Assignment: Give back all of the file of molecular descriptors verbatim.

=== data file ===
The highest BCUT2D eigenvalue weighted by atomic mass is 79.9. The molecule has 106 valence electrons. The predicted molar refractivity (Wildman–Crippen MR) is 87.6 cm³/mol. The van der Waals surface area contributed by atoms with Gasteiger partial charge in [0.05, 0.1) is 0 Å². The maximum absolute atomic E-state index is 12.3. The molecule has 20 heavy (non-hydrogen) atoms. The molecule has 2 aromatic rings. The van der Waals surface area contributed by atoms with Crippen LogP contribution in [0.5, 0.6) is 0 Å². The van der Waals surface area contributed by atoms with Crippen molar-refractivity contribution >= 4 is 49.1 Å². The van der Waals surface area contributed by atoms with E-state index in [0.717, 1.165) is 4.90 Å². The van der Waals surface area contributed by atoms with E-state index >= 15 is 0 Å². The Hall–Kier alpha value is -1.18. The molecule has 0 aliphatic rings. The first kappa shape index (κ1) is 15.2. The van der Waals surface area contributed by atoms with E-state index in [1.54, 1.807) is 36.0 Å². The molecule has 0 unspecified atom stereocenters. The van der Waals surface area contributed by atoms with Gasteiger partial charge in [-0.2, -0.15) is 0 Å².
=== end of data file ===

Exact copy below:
The highest BCUT2D eigenvalue weighted by atomic mass is 79.9. The molecule has 106 valence electrons. The predicted molar refractivity (Wildman–Crippen MR) is 87.6 cm³/mol. The van der Waals surface area contributed by atoms with Gasteiger partial charge in [0.05, 0.1) is 0 Å². The maximum absolute atomic E-state index is 12.3. The molecule has 20 heavy (non-hydrogen) atoms. The molecule has 2 aromatic rings. The van der Waals surface area contributed by atoms with Crippen LogP contribution in [0.5, 0.6) is 0 Å². The van der Waals surface area contributed by atoms with Crippen molar-refractivity contribution >= 4 is 49.1 Å². The van der Waals surface area contributed by atoms with E-state index in [0.717, 1.165) is 4.90 Å². The van der Waals surface area contributed by atoms with E-state index >= 15 is 0 Å². The Hall–Kier alpha value is -1.18. The molecule has 0 aliphatic rings. The first kappa shape index (κ1) is 15.2. The van der Waals surface area contributed by atoms with E-state index in [1.54, 1.807) is 36.0 Å². The molecule has 0 unspecified atom stereocenters. The van der Waals surface area contributed by atoms with Gasteiger partial charge in [-0.2, -0.15) is 0 Å².